There have been many many reviews written about the Royal Academy’s Charles I: King and Collector exhibition, pretty much all of which boil down to “you're not going to see the likes of this again, some waffle about a new perspective on King Charles, it's good, bloody well go and see it”
And I concur.
I've already shared some of the comics I drew after my visit, but now here's the view from a punter, who knows about art mainly thanks to the content on BBC iplayer, and a brief stint of asking people to not touch things in a gallery.
Better value than a trip to the cinema.
I'd not intended to see the exhibition, but then found myself in London, with time to kill. Having heard so much about the it, and recently seen Andrew Graham-Dixon’s BBC series about Royal art collecting, it was in my mind, so I decided to indulge myself.
At £20 a ticket, unless you qualify for some form of concession (which I did), it may feel steep, but I figured that if I managed an hour, hour and a half, OK, it would cost more than a cinema trip, but it was to see a collection of art in exceptional circumstances, which made it seem worthwhile. As it turns out, I effortlessly lost two hours, and would have happily managed another 40 minutes or so had I not had a friend waiting to meet me.
Armour, tasteful boobs, cherubs, urns.
For followers of classical art though, or people with even a broad glancing interest, the individual pieces are each remarkable, and the ability to see them side by side heightens their beauty and enables you to appreciate Charles’ canny collecting skills.
The real highlights for me were some of the smaller treasures which are gathered together. These delicately painted miniatures and smaller figures are the kind of items Charles would have taken time to show to those who he favoured. Holbein's sketches drew me back multiple times, finally seeing for myself something quite a few art programmes have teased me with on the screen.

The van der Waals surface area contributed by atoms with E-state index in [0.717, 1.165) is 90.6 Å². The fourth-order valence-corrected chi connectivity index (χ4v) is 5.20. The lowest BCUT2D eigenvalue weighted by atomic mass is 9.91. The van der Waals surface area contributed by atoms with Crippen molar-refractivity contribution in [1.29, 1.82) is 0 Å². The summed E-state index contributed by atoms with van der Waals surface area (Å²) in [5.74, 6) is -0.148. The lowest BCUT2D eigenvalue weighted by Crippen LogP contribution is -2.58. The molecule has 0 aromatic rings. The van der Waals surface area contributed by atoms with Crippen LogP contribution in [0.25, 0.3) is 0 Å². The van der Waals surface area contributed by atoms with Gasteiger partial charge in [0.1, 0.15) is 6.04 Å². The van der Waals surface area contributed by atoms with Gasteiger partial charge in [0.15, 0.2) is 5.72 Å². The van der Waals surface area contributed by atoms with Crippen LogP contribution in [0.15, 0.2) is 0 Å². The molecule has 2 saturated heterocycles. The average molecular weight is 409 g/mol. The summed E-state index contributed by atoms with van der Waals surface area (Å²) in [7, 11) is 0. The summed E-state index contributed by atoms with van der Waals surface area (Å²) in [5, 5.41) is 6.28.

I might have looked like I was casing the place planning to steal them.
Finally, I try to sound like I understand Exhibition Design.
Interpretation is just right, enough to provide some context about the Royal family as collectors (“oh, she had that in her private rooms she liked it that much?”) and the artists themselves, but without pouring too much in your brain given the quantity on display. The gallery map/notes you receive on entry contain a useful timeline of Charles’ life and events, so you can place the collection against the backdrop of his disastrous handling of his position.
So although I can't tell you much about painting techniques, or the hidden meanings and symbology in the paintings, or what the collection reveals about the psychology of Charles, I can say that you won't be able to see a collection of masterpieces like this for a long long time, and it's well worth a gander before its final day on April 15th.